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Extrinsic vs. Intrinsic Motivation: What’s the Difference?

Learn about extrinsic vs. intrinsic motivation so you can optimize each for your personal growth and satisfaction.

By Kate Dagher  •   February 7, 2023  •   8 min read

Taking the time to understand how extrinsic and intrinsic motivation can help you excel in your position at work will support you in accomplishing your personal and professional goals with more ease. Extrinsic motivation consists of influences that motivate an individual or a group to complete a task based on external factors or rewards; whereas intrinsic motivation is based upon factors that are internally rewarding, come from within, and don’t have any kind of outside influence. 

Learning about these sources of motivation can help you excel in your career. You’ll begin to notice this improvement based on the way you are performing an activity or the way you complete a task, ultimately finding both personal growth and career satisfaction through different motivating factors. Because learning about intrinsic motivation and extrinsic motivation is extremely beneficial for your performance, this article will cover everything you need to know about these different types of motivation, some examples, and some best practices for making the most of intrinsic and extrinsic motivation.  

What is extrinsic motivation? 

Extrinsic motivation refers to a person or a group’s motivation to take action on something to meet an external objective or goal (Hennessey et al., 2015). Social and environmental factors—such as expected rewards, recognition, competition, deadlines, and the anticipated evaluation of the task—contribute hugely to extrinsic motivation (Deci & Ryan, 2013). These kinds of external factors weigh heavily on a person’s motivation to do something, especially in situations where they want to avoid punishment of any kind. 

What is intrinsic motivation? 

Intrinsic motivation comes from within and occurs when a person or a group takes action to do something for their own personal benefit (Hennessey et al., 2015). Intrinsic motivations often refer to factors such as self-determination, alignment with one’s values, improvement of self-perceptions, and competence in overcoming something (Deci & Ryan, 2013). This motivation comes from within and the person gains pleasure or enjoyment through the process and challenge of completing the task. Employee satisfaction is also said to be boosted upon completion of the task (Hennessey et al., 2015).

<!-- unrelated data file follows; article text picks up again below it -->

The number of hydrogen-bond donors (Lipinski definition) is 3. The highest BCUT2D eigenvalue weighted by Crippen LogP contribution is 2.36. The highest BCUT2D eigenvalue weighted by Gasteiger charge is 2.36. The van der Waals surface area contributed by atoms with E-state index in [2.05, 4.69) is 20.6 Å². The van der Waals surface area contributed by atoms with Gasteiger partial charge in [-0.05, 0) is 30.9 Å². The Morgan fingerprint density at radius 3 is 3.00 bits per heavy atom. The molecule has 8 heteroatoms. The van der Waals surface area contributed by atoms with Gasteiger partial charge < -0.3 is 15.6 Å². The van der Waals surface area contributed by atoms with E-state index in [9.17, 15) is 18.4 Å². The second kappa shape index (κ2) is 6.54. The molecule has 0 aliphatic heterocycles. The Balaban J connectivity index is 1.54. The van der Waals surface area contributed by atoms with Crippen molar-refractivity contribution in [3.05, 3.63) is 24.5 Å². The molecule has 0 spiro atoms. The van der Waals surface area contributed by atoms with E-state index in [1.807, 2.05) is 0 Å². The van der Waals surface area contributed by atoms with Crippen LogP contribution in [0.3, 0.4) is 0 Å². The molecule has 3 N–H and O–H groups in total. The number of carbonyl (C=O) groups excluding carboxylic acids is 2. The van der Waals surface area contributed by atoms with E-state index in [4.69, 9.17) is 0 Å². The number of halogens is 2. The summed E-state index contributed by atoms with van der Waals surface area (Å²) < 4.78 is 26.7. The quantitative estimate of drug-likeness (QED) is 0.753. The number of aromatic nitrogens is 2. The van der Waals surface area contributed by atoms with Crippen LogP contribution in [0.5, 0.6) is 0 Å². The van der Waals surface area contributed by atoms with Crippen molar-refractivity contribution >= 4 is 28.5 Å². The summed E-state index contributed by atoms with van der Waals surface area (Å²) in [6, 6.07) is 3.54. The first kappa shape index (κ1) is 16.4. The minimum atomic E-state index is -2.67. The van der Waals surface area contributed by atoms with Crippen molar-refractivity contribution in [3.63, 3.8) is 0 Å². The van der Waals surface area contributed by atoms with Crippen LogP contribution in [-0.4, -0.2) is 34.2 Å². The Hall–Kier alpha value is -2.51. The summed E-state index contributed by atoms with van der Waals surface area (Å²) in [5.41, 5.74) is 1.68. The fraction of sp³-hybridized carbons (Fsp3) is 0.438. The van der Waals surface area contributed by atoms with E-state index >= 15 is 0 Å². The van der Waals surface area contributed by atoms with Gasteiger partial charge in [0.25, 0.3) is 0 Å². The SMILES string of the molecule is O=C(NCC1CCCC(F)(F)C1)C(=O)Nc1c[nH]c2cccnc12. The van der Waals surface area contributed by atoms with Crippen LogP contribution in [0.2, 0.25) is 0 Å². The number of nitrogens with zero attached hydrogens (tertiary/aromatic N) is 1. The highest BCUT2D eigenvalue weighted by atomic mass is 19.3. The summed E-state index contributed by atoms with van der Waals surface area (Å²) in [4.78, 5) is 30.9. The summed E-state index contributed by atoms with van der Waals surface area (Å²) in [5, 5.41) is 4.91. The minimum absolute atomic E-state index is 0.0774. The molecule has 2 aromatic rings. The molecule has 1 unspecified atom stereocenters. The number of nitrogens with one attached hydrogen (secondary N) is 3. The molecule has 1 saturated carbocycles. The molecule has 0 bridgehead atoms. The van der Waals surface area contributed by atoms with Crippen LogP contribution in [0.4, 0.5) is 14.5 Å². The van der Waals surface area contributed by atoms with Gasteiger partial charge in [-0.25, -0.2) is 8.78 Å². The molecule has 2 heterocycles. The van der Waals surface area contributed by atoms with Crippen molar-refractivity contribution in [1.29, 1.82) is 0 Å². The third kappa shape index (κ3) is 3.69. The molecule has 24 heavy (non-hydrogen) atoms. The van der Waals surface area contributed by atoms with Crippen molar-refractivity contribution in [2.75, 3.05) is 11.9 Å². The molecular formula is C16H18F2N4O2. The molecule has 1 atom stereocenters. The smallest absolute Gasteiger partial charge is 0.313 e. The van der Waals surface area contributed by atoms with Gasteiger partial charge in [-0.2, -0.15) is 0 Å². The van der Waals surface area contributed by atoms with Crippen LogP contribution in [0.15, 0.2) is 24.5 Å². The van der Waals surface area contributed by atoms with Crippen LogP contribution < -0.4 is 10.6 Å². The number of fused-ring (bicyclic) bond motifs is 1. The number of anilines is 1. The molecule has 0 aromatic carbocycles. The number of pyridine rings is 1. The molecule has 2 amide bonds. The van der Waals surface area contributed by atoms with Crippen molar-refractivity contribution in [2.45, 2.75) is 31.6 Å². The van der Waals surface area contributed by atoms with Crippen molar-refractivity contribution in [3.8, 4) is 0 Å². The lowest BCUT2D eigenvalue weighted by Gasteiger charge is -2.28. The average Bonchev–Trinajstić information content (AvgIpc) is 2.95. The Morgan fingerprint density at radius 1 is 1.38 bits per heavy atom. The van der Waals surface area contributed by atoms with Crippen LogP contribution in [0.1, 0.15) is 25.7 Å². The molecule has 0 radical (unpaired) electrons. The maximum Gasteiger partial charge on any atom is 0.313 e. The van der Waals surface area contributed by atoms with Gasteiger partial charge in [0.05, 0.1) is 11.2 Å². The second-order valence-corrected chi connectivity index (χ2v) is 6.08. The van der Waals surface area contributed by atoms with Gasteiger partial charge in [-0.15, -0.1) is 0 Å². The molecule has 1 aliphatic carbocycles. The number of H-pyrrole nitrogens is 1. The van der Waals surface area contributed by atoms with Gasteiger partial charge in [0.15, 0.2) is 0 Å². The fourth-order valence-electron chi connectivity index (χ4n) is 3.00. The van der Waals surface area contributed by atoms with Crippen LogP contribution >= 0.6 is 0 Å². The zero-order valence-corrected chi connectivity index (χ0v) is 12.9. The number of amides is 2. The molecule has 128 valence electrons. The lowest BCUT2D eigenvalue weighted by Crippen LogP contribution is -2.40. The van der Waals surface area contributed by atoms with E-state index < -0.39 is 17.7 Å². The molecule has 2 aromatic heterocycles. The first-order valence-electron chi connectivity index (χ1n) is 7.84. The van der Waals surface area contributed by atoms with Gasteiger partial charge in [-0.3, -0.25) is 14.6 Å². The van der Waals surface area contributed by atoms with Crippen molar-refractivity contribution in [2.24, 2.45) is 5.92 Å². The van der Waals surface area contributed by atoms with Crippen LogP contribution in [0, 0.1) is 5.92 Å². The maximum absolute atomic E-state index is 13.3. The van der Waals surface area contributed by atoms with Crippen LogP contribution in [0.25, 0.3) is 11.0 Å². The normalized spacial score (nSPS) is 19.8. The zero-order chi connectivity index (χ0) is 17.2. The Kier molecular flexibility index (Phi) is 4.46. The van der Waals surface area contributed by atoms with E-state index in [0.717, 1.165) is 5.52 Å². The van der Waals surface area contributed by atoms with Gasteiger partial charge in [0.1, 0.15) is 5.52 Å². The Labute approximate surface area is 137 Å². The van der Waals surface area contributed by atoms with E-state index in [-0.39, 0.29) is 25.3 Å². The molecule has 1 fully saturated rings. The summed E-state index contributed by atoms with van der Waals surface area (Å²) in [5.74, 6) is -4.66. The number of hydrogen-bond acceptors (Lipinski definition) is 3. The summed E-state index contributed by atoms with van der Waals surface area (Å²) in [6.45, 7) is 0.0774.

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Examples of extrinsic vs. intrinsic motivation 

1Extrinsic motivation 

  1. Participating in a company event for the chance to win an award 
  2. Writing an essay at school to be entered into an opportunity to be awarded with a scholarship 
  3. Doing your job or an activity for its own sake because you are paid, rather than being truly passionate about it
  4. Reading up on your upcoming meeting topic in hopes of being recognized for your efforts by the leadership team 

2Intrinsic motivation 

  1. Participating in a company event because the topic truly interests you and you are keen to learn more on it
  2. Going over and above on the details of an essay because you thoroughly enjoyed researching and writing it
  3. Coming to work motivated to complete your tasks because you are passionate about it
  4. Reading up on a subject you find really interesting, even if it’s not directly related to your job

Intrinsic motivation factors 

1Challenge yourself

To build your intrinsic motivation, challenge yourself in your personal and professional life. Try things that are outside of your usual routine or comfort zone and make the effort to explore other areas that might inspire or motivate you to continue learning and evolving.